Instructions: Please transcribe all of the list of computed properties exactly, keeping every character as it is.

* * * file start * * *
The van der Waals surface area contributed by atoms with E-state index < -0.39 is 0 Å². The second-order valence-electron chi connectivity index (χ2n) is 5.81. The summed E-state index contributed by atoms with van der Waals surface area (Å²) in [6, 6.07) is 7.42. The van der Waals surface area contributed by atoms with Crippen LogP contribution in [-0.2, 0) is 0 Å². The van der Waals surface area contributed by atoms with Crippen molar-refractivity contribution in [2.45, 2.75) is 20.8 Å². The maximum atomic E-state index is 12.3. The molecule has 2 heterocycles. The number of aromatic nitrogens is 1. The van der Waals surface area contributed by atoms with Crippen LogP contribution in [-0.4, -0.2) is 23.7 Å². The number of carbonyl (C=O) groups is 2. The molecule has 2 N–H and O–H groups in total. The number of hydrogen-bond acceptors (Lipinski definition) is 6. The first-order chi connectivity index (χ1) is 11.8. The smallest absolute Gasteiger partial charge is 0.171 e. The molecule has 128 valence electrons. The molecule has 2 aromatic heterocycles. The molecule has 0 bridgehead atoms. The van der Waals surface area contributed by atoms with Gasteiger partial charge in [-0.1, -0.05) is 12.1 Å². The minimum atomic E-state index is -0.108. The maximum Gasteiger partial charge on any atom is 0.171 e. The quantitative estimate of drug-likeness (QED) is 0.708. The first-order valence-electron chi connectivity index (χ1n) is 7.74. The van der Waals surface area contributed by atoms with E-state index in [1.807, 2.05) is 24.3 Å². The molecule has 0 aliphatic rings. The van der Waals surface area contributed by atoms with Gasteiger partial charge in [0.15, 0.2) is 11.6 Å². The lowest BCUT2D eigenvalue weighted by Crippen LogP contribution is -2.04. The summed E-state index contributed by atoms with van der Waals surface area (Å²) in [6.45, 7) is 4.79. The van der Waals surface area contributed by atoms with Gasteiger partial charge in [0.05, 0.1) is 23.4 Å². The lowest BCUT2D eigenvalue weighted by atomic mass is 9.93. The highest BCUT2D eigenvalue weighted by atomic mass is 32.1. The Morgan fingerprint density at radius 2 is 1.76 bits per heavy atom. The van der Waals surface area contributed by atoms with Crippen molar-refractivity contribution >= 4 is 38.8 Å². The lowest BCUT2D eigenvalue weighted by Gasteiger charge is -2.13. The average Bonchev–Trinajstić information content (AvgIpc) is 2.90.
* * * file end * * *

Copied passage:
The van der Waals surface area contributed by atoms with E-state index < -0.39 is 0 Å². The second-order valence-electron chi connectivity index (χ2n) is 5.81. The summed E-state index contributed by atoms with van der Waals surface area (Å²) in [6, 6.07) is 7.42. The van der Waals surface area contributed by atoms with Crippen LogP contribution in [-0.2, 0) is 0 Å². The van der Waals surface area contributed by atoms with Crippen molar-refractivity contribution in [2.45, 2.75) is 20.8 Å². The maximum atomic E-state index is 12.3. The molecule has 2 heterocycles. The number of aromatic nitrogens is 1. The van der Waals surface area contributed by atoms with Crippen LogP contribution in [-0.4, -0.2) is 23.7 Å². The number of carbonyl (C=O) groups is 2. The molecule has 2 N–H and O–H groups in total. The number of hydrogen-bond acceptors (Lipinski definition) is 6. The first-order chi connectivity index (χ1) is 11.8. The smallest absolute Gasteiger partial charge is 0.171 e. The molecule has 128 valence electrons. The molecule has 2 aromatic heterocycles. The molecule has 0 bridgehead atoms. The van der Waals surface area contributed by atoms with Gasteiger partial charge in [-0.1, -0.05) is 12.1 Å². The minimum atomic E-state index is -0.108. The maximum Gasteiger partial charge on any atom is 0.171 e. The quantitative estimate of drug-likeness (QED) is 0.708. The first-order valence-electron chi connectivity index (χ1n) is 7.74. The van der Waals surface area contributed by atoms with E-state index in [1.807, 2.05) is 24.3 Å². The molecule has 0 aliphatic rings. The van der Waals surface area contributed by atoms with Gasteiger partial charge in [0.15, 0.2) is 11.6 Å². The lowest BCUT2D eigenvalue weighted by Crippen LogP contribution is -2.04. The summed E-state index contributed by atoms with van der Waals surface area (Å²) in [6.45, 7) is 4.79. The van der Waals surface area contributed by atoms with Gasteiger partial charge in [0.05, 0.1) is 23.4 Å². The lowest BCUT2D eigenvalue weighted by atomic mass is 9.93. The highest BCUT2D eigenvalue weighted by atomic mass is 32.1. The Morgan fingerprint density at radius 2 is 1.76 bits per heavy atom. The van der Waals surface area contributed by atoms with Crippen molar-refractivity contribution >= 4 is 38.8 Å². The lowest BCUT2D eigenvalue weighted by Gasteiger charge is -2.13. The average Bonchev–Trinajstić information content (AvgIpc) is 2.90.